To appoint a registered agent in Alaska, the appointment is either initially made in the entity business formation documents (Articles of Organization or Articles of Incorporation) or is updated by filing the Statement of Change form.
Who can serve as an Alaska registered agent?
A registered agent in Alaska can be any resident of the state who is 18 years or older, a registered Alaska domestic business entity or a foreign business entity authorized to do business in the state. An entity may not be its own agent.
The registered agent needs to have a physical street address (often referred to as a registered office or principal office) in the state of Alaska. This can be your home address, the address of a family member, an accountant or attorney, the address of the business, or an Alaska registered agent service. Any physical address in the state may be used, but PO Boxes and mail drop services are not acceptable since someone has to be available to sign for documents.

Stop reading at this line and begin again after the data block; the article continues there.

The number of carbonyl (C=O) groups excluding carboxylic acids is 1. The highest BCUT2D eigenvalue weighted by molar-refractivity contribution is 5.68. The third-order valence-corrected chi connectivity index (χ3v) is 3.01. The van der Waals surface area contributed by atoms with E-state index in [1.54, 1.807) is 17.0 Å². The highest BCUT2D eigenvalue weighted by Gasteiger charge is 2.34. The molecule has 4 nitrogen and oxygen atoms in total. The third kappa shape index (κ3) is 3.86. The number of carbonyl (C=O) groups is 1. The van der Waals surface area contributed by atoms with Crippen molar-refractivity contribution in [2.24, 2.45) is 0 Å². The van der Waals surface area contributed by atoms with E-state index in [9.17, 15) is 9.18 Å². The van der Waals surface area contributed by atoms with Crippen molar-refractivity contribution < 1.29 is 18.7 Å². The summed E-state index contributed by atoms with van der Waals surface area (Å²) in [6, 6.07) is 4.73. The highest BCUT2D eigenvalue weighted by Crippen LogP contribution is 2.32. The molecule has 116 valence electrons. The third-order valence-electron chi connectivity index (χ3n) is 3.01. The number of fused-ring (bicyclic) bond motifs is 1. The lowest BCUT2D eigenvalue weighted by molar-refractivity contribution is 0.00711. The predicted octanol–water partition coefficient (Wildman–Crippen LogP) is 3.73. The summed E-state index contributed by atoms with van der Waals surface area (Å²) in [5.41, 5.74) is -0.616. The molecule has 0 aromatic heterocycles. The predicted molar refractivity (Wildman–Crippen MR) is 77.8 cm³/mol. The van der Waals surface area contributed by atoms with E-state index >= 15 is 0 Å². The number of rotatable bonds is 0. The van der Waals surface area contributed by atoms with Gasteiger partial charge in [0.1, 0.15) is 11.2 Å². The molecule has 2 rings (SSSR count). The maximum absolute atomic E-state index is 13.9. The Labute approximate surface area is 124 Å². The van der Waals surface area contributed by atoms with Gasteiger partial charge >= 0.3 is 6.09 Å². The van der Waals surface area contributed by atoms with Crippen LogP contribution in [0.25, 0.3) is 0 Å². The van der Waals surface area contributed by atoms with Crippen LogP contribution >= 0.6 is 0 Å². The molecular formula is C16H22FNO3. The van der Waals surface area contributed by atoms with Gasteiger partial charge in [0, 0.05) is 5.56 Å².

The agent will also need to be available to receive Service of Process on behalf of the business during normal business hours. Service of process refers to the delivery of legal documents, often a summons, subpoena or lawsuit filed against a business entity.
Does Alaska require a registered agent?
All corporations (Business, Professional, Non-Profit, Religious, and Cooperative), Limited Liability Companies (LLC), Limited Partnerships (LP), and Limited Liability Partnerships (LLP) doing business in Alaska must have a registered agent.
Sole proprietorships and general partnerships do not need a registered agent.
What does an Alaska registered agent do?
The primary responsibility of a registered agent in Alaska is to accept important legal notices and tax documents and then forward them to the appropriate person in the business.
Should you be your own Alaska registered agent?
Provided one of the members or officers live in Alaska, it is less expensive to act as your own agent rather than hiring a service. While this is the route many businesses take, there are a few reasons to consider hiring a service.